(Closed) K1 Fiance Visa help

posted 12 years ago in Legal
Post # 3
471 posts
Helper bee
  • Wedding: September 2008


Your username is so cute!

 Honestly, I would hire an attorny just to be safe. I have heard and read of so many horror stories with immigration when a lawyer is not used..Tracking down someone to talk to and finding out the status can be such a nightmare. I know this from people I know directly or even ourself!

While we didn’t do a K1, we are doing other immigration things and it has been so helpful to have one. Now, we are using Mr. JCM’s in-house subsidiary lawyers, but still, it has made a huge difference from what I am hearing friends or acquaintances going through.

The bottom line is, can you afford to have something go wrong? (Is time an issue or concern?) 

Post # 4
24 posts
  • Wedding: July 2009

Hi englishmuffin,

I’m in the same boat (sort of)…my fiance is from London and I’m American. I just sent our first package off to the processing center last weekend!

The process takes longer than you would imagine…I’ve heard as few as 45 days and as many as 2 years (although that was for someone from Cuba). The average time according to a website that tracks these things was about 7-9 months, I think, from when the USCIS center receives your application to the date you have your interview in your home country.

We are not using an attorney because I didn’t feel it was necessary, and it would also cost money that we don’t really have. There are several guides on the Web that can help you–Google "K1 fiance visa flowchart" and you should come up with a site called Family Based Immigration, which is extraordinarily helpful in listing everything that you need to apply. There’s not so much on the American side…but on the British side we need several different forms, a medical exam, a police certificate from everywhere you’ve lived for more than a year (apparently quite easy to get in Britain but as we needed one from China, really difficult), and other things.

We’ve set our date for July 2009, which gives us a little over a year for the visa to go through. However, what we’re doing, and what you might want to look into, is having a separate legal ceremony to sign the paperwork and then having a larger to-do. Once the visa is issued and you enter the country, you only have 90 days to get married, which makes it difficult to plan an exact date–if it’s too early or too late, what do you do?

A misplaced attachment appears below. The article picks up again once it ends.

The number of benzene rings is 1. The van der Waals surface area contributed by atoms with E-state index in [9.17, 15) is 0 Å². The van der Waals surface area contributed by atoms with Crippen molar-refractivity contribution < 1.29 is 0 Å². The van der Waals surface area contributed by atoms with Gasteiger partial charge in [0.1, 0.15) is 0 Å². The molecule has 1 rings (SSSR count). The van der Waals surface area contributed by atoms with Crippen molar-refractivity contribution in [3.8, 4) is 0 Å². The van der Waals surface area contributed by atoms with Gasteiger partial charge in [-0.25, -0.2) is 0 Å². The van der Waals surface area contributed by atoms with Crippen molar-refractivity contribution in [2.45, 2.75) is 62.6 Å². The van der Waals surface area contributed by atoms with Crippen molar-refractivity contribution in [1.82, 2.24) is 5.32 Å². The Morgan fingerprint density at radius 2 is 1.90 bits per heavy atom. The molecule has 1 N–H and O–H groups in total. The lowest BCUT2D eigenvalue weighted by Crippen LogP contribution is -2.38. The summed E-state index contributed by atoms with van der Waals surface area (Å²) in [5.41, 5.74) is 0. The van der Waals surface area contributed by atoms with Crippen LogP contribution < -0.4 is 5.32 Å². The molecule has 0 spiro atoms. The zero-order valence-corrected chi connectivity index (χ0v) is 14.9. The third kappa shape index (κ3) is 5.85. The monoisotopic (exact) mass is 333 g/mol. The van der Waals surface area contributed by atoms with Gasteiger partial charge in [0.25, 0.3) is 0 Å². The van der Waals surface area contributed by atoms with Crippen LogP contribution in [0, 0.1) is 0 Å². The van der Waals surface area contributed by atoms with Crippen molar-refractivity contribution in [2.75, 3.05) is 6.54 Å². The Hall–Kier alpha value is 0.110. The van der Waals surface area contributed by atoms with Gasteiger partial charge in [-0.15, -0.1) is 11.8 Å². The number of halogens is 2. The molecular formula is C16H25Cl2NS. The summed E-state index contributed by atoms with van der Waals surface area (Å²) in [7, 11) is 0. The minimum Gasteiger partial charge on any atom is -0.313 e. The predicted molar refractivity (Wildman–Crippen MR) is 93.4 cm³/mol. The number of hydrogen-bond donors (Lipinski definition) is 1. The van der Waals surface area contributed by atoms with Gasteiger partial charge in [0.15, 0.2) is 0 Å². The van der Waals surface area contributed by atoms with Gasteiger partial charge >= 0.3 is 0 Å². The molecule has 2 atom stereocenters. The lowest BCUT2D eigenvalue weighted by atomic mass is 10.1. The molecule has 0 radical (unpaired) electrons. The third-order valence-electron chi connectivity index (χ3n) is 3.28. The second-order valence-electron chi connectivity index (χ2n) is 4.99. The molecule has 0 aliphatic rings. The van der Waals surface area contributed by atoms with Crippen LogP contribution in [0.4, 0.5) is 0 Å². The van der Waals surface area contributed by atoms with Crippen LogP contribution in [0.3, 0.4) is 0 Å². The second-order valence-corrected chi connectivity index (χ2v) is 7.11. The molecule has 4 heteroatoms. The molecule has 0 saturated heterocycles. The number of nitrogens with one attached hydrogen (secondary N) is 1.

Definitely let me know if you need help or have questions. I’m glad to know I’m not the only one doing this!

Post # 5
87 posts
Worker bee
  • Wedding: November 2020

All right, first things first: you do not need an attorney unless your case is complicated.

Now: Do not plan a date for the big wedding until you have your visa in hand.

Why? because you can not know when you will have it and you don’t want to put payments on things you would have to cancel.

What you can and should do is plan to have a simple civil ceremony at the courhouse within 90 days of your arrival to respect the "contract" with  USCIS and then plan a family wedding.

You will have things taken care of legally, and you will be able to plan things from there. Families understand and trust me this is what 99% of K-1 do. They know you have a limited amount of time to plan your wedding safely and won’t mind that you were married legally but waited to plan the big thing.

I’ve seen horror stories of people who planned everything and found out as time went by that the 10000$ they put down were lost because they couldn’d get the visa on time. 

 The website skm mentioned is http://www.visajourney.com I strongly advise joining the forum because you will be able to talk with many many more K-1 people who will be there to give you support, then you can get help for the AOS process etc.

They have time lines there too to give you ideas on how long it takes, etc.

I didn’t go through the K-1 because I was already in the US when we decided to get married, but I go on visajourney everyday and I learned a lot.

Don’t hesitate to PM me later on if you ave any questions about AOS.

It’s a long journey but it’s well worth the wait. 

Post # 8
1 posts
  • Wedding: October 2008

I’m sorry but I strongly suggest that you do get an attorney.  Yes they can be expensive but they are well worth it.  You can have them be as involved or uninvolved in the process as you’d like.  Many will provide you with general guidance on what documents you need, what you should do, etc., but will leave the bulk of the leg work up to you, i.e. drafting all of the forms and filing the application yourself. 

 I have worked in immigration for over 3 years and know just how complicated and time consuming this process can be.  I do not advise going onto those forums on the internet.  They are loaded with people who do not actually know immigration laws – this can be very DANGEROUS.  People will simply see the answers that they want and take them at face value. 

 I don’t mean to scare you and the final choice is obviously yours but please, coming from someone who has seen cases like this before, at least consult an experienced immigration attorney who can give you an idea of what to do.  If you want more information feel free to send me a message. 

Post # 9
22 posts
  • Wedding: August 2008

I am going through thi right now – we are hiring an attorney just to make sure we don’t miss anything. My situation is slightly different as I currently have an L1 visa. We are getting married in 5 weeks and I would honestly recommend consulting an attorney, I know some people who have been married for a year and seperated the whole time because visa processing takes so long. Good luck

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